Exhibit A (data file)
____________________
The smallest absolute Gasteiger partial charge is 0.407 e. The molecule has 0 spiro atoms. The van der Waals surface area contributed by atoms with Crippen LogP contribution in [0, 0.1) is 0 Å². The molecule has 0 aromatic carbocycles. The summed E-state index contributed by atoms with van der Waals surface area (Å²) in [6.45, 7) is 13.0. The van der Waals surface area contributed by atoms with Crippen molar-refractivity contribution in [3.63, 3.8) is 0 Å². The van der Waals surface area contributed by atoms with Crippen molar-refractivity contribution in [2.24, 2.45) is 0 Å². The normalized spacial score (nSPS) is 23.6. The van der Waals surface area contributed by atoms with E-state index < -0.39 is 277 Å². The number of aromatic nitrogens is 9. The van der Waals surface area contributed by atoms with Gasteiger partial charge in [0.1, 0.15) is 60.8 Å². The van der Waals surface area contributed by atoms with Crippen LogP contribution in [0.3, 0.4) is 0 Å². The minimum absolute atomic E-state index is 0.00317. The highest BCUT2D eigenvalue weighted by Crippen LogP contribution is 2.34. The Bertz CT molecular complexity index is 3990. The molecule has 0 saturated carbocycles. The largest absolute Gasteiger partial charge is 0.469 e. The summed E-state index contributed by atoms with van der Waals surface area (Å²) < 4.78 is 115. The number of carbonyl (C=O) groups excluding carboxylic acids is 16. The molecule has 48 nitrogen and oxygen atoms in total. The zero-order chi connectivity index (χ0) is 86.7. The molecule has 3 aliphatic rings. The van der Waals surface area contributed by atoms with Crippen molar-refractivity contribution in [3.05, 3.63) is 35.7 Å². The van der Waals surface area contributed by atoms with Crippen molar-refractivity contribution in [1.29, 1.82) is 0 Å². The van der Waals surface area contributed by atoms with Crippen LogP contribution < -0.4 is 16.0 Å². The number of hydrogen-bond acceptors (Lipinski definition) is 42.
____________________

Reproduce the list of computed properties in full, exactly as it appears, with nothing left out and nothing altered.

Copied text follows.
The smallest absolute Gasteiger partial charge is 0.407 e. The molecule has 0 spiro atoms. The van der Waals surface area contributed by atoms with Crippen LogP contribution in [0, 0.1) is 0 Å². The molecule has 0 aromatic carbocycles. The summed E-state index contributed by atoms with van der Waals surface area (Å²) in [6.45, 7) is 13.0. The van der Waals surface area contributed by atoms with Crippen molar-refractivity contribution in [3.63, 3.8) is 0 Å². The van der Waals surface area contributed by atoms with Crippen molar-refractivity contribution in [2.24, 2.45) is 0 Å². The normalized spacial score (nSPS) is 23.6. The van der Waals surface area contributed by atoms with E-state index < -0.39 is 277 Å². The number of aromatic nitrogens is 9. The van der Waals surface area contributed by atoms with Gasteiger partial charge in [0.1, 0.15) is 60.8 Å². The van der Waals surface area contributed by atoms with Crippen LogP contribution in [0.3, 0.4) is 0 Å². The minimum absolute atomic E-state index is 0.00317. The highest BCUT2D eigenvalue weighted by Crippen LogP contribution is 2.34. The Bertz CT molecular complexity index is 3990. The molecule has 0 saturated carbocycles. The largest absolute Gasteiger partial charge is 0.469 e. The summed E-state index contributed by atoms with van der Waals surface area (Å²) < 4.78 is 115. The number of carbonyl (C=O) groups excluding carboxylic acids is 16. The molecule has 48 nitrogen and oxygen atoms in total. The zero-order chi connectivity index (χ0) is 86.7. The molecule has 3 aliphatic rings. The van der Waals surface area contributed by atoms with Crippen molar-refractivity contribution in [3.05, 3.63) is 35.7 Å². The van der Waals surface area contributed by atoms with Crippen molar-refractivity contribution in [1.29, 1.82) is 0 Å². The van der Waals surface area contributed by atoms with Crippen LogP contribution < -0.4 is 16.0 Å². The number of hydrogen-bond acceptors (Lipinski definition) is 42.